03 Jul 003 – From $60 to Multimillion $ Developer
Episode three we’re going to speak to Brendon Ansell, telling us about what makes a good property purchase.
Do you start with the end in mind? We’re going to take you through a few steps to determine what you need to look for when buying your first property.
About Brendon Ansell:
Brendon Ansell is the director of Velocity Property in Queensland. He’s a property developer that creates places people want to live in, he has a deep understanding of the market, demographic, how people think and changes within it. He targets inner city suburbs that have low-density build up and high-quality suburbs that he believes have long-term stability because he believes they have high owner occupied content. This is a great takeaway point for people who are trying to find specific suburbs and areas to buy in.
Brendon spent the early parts of his 20s playing cricket in Scotland and New Zealand and worked for HSBC in London. He always had a burning desire to get into property and started his own finance brokering business in 2004 and after seeing the good, bad and ugly of property, he decided it was his turn to have a go and try with property development in Hawthorne in Brisbane.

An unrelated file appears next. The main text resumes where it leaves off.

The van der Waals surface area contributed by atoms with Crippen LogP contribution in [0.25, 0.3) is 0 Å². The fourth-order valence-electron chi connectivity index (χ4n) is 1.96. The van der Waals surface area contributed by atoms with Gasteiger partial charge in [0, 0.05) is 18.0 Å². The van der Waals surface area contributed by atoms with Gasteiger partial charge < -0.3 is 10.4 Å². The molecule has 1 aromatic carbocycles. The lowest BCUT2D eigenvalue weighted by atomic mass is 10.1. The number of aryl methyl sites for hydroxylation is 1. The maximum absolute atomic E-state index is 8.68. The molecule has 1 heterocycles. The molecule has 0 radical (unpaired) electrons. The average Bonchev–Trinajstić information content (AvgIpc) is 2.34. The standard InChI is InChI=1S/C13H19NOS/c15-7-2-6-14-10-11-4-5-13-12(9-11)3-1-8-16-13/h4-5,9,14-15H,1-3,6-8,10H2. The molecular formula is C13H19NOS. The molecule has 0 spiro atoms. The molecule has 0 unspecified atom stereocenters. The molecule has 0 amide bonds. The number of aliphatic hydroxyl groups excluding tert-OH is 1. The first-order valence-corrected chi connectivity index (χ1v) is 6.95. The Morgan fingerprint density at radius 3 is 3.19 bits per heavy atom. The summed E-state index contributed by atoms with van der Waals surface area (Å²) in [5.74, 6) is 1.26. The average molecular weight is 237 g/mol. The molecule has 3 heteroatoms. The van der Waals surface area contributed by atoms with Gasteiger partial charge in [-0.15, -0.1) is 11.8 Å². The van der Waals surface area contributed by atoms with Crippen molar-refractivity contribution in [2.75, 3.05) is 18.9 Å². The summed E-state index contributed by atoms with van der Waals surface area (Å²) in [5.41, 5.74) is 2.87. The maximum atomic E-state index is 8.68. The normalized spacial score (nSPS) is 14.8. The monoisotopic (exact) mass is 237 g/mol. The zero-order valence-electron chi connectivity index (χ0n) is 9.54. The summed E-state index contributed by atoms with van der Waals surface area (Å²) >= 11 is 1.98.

In this episode we cover:
- Top three picks on how to choose a suburb
- Why it’s critical to have the end in mind
- Why it’s important to educate yourself before you leap into the market
What’s the scariest thing you’ve ever done?
- Making choices out of necessity.
- I have a massive fear of heights, I climbed Mt Tibrogargen it took me 17 hours!
On property, how did you get into the market? What was your first property?
I’ve bought my first property while I was still working in London – it was in Brisbane. I bought it over the net, which I don’t recommend it’s extremely stressful. I was naive. I bought a townhouse in Logan for about $112k. Even then I had a good sense of timing and an awareness that I needed to get into the market quickly.
This was in 2000/2001. After the Sydney Olympics, Sydney was blaring at full steam, Brisbane usually runs 18 months to 2 years after Sydney. So then in 2002 – 2003 Brisbane kicked off, so my townhouse went from $110k to $160k in two years, I thought I was a property genius not realising everything else in the whole city went up too.
Did you have a criteria when buying?
Well it was within my budget, as I was earning money in London and working really hard saving every cent I could. So I knew what I could afford.